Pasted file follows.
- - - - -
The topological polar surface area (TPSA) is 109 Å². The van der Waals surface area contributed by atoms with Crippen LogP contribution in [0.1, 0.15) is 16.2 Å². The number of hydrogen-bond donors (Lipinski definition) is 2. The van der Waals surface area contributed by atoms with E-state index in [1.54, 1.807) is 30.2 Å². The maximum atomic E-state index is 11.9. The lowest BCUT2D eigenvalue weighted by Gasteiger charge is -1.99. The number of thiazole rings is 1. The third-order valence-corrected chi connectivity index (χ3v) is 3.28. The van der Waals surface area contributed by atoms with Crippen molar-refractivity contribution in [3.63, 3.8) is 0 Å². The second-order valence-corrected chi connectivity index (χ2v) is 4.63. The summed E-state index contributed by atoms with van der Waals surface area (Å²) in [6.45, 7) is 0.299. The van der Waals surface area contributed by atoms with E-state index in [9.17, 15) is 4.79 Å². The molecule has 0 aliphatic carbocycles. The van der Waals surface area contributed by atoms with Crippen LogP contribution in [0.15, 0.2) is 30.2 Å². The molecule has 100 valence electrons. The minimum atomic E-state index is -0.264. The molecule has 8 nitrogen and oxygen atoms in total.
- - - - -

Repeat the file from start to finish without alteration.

The topological polar surface area (TPSA) is 109 Å². The van der Waals surface area contributed by atoms with Crippen LogP contribution in [0.1, 0.15) is 16.2 Å². The number of hydrogen-bond donors (Lipinski definition) is 2. The van der Waals surface area contributed by atoms with E-state index in [1.54, 1.807) is 30.2 Å². The maximum atomic E-state index is 11.9. The lowest BCUT2D eigenvalue weighted by Gasteiger charge is -1.99. The number of thiazole rings is 1. The third-order valence-corrected chi connectivity index (χ3v) is 3.28. The van der Waals surface area contributed by atoms with Crippen molar-refractivity contribution in [3.63, 3.8) is 0 Å². The second-order valence-corrected chi connectivity index (χ2v) is 4.63. The summed E-state index contributed by atoms with van der Waals surface area (Å²) in [6.45, 7) is 0.299. The van der Waals surface area contributed by atoms with E-state index in [9.17, 15) is 4.79 Å². The molecule has 0 aliphatic carbocycles. The van der Waals surface area contributed by atoms with Crippen LogP contribution in [0.15, 0.2) is 30.2 Å². The molecule has 100 valence electrons. The minimum atomic E-state index is -0.264. The molecule has 8 nitrogen and oxygen atoms in total.